Joining LOST would, though, allow the U.S. to actively negotiate for improved protections for whole ecosystems, and for particular species like whales. From a conservation standpoint LOST is an artifact from a time before concern about climate change, before accurate data like GTOPP, before the collapse of the Atlantic northwest cod fishery, before we became aware of how complex and fragile the sea’s ecosystem is. Still, the U.S. needs to follow Hillary, Condoleezza, and Sarah to ratify it so we can get on with making ocean rules to preserve fish for the future.

Lisa Margonelli
Lisa Margonelli is the author of Oil On the Brain: Petroleum's Long, Strange Trip to Your Tank. She is currently working on a book about termites.

More From Lisa Margonelli

A weekly roundup of the best of Pacific Standard and PSmag.com, delivered straight to your inbox.

Recent Posts

September 19 • 4:00 PM

In Your Own Words: What It’s Like to Get Sued Over Past Debts

Some describe their surprise when they were sued after falling behind on medical and credit card bills.



September 19 • 1:26 PM

For Charitable Products, Sex Doesn’t Sell

Sexy women may turn heads, but for pro-social and charitable products, they won’t change minds.


September 19 • 12:00 PM

Carbon Taxes Really Do Work

A new study shows that taxing carbon dioxide emissions could actually work to reduce greenhouse gases without any negative effects on employment and revenues.


September 19 • 10:00 AM

Why the Poor Remain Poor

A follow-up to “How Being Poor Makes You Poor.”


September 19 • 9:03 AM

Why Science Won’t Defeat Ebola

While science will certainly help, winning the battle against Ebola is a social challenge.


September 19 • 8:00 AM

Burrito Treason in the Lone Star State

Did Meatless Mondays bring down Texas Agriculture Commissioner Todd Staples?


September 19 • 7:31 AM

Savor Good Times, Get Through the Bad Ones—With Categories

Ticking off a category of things to do can feel like progress or a fun time coming to an end.


September 19 • 6:00 AM

The Most Untouchable Man in Sports

How the head of the governing body for the world’s most popular sport freely wields his wildly incompetent power.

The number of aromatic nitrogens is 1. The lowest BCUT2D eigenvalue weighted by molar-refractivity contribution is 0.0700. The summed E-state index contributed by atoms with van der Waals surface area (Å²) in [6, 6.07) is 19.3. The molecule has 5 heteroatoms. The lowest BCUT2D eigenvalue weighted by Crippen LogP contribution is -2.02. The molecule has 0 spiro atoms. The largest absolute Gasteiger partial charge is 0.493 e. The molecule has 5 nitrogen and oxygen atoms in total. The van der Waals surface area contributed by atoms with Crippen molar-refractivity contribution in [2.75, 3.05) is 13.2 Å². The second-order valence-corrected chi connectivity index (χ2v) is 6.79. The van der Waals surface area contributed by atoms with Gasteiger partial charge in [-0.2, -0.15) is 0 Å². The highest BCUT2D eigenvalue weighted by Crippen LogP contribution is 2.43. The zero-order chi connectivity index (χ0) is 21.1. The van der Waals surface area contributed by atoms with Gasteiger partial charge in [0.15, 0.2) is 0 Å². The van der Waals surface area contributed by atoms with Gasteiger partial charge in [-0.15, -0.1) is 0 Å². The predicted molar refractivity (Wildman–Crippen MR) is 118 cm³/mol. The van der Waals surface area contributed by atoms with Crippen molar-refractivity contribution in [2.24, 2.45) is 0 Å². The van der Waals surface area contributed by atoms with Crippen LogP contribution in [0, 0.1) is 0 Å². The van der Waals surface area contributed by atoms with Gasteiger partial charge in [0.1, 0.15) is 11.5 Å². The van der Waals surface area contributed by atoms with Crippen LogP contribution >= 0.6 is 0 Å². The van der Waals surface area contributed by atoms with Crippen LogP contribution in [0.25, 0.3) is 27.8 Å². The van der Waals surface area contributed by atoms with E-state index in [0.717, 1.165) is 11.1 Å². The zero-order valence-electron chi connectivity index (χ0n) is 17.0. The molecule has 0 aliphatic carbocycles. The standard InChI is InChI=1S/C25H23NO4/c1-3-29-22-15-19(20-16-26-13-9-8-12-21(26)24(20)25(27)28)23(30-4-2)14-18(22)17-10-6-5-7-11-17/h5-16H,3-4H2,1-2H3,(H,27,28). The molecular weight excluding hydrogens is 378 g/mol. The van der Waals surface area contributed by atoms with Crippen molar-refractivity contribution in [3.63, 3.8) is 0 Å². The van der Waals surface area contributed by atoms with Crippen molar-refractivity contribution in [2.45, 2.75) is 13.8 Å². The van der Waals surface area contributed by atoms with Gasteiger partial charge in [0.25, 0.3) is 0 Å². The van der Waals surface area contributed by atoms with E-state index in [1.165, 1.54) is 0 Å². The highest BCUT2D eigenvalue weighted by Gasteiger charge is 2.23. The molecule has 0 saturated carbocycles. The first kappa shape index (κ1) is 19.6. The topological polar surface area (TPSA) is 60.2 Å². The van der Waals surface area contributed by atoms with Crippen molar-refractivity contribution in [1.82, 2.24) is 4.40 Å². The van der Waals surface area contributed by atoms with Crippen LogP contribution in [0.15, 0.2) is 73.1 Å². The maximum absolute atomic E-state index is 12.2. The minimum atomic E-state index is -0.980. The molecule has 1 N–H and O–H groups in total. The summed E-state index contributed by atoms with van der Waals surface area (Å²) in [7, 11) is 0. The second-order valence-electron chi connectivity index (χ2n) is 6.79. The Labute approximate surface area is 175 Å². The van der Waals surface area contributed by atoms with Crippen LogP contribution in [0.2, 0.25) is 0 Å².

September 19 • 4:00 AM

The Danger of Dining With an Overweight Companion

There’s a good chance you’ll eat more unhealthy food.



September 18 • 4:00 PM

Racial Disparity in Imprisonment Inspires White People to Be Even More Tough on Crime

White Americans are more comfortable with punitive and harsh policing and sentencing when they imagine that the people being policed and put in prison are black.



September 18 • 2:00 PM

The Wages of Millions Are Being Seized to Pay Past Debts

A new study provides the first-ever tally of how many employees lose up to a quarter of their paychecks over debts like unpaid credit card or medical bills and student loans.


September 18 • 12:00 PM

When Counterfeit and Contaminated Drugs Are Deadly

The cost and the crackdown, worldwide.


September 18 • 10:00 AM

How Do You Make a Living, Molly Crabapple?

Noah Davis talks to Molly Crapabble about Michelangelo, the Medicis, and the tension between making art and making money.


September 18 • 9:00 AM

Um, Why Are These Professors Creeping on My Facebook Page?

The ethics of student-teacher “intimacy”—on campus and on social media.


September 18 • 8:00 AM

Welcome to the Economy Economy

With the recent introduction of Apple Pay, the Silicon Valley giant is promising to remake how we interact with money. Could iCoin be next?



September 18 • 6:09 AM

How to Build a Better Election

Elimination-style voting is harder to fiddle with than majority rule.


September 18 • 6:00 AM

Homeless on Purpose

The latest entry in a series of interviews about subculture in America.


September 18 • 4:00 AM

Why Original Artworks Move Us More Than Reproductions

Researchers present evidence that hand-created artworks convey an almost magical sense of the artist’s essence.


September 17 • 4:00 PM

Why Gun Control Groups Have Moved Away From an Assault Weapons Ban

A decade after the ban expired, gun control groups say that focusing on other policies will save more American lives.


September 17 • 2:00 PM

Can You Make Two People Like Each Other Just By Telling Them That They Should?

OKCupid manipulates user data in an attempt to find out.


September 17 • 12:00 PM

Understanding ISIL Messaging Through Behavioral Science

By generating propaganda that taps into individuals’ emotional and cognitive states, ISIL is better able motivate people to join their jihad.


Follow us


For Charitable Products, Sex Doesn’t Sell

Sexy women may turn heads, but for pro-social and charitable products, they won't change minds.

Carbon Taxes Really Do Work

A new study shows that taxing carbon dioxide emissions could actually work to reduce greenhouse gases without any negative effects on employment and revenues.

Savor Good Times, Get Through the Bad Ones—With Categories

Ticking off a category of things to do can feel like progress or a fun time coming to an end.

How to Build a Better Election

Elimination-style voting is harder to fiddle with than majority rule.

Do Conspiracy Theorists Feed on Unsuspecting Internet Trolls?

Not literally, but debunkers and satirists do fuel conspiracy theorists' appetites.

The Big One

One in three drivers in Brooklyn's Park Slope—at certain times of day—is just looking for parking. The same goes for drivers in Manhattan's SoHo. September/October 2014 new-big-one-3

Copyright © 2014 by Pacific Standard and The Miller-McCune Center for Research, Media, and Public Policy. All Rights Reserved.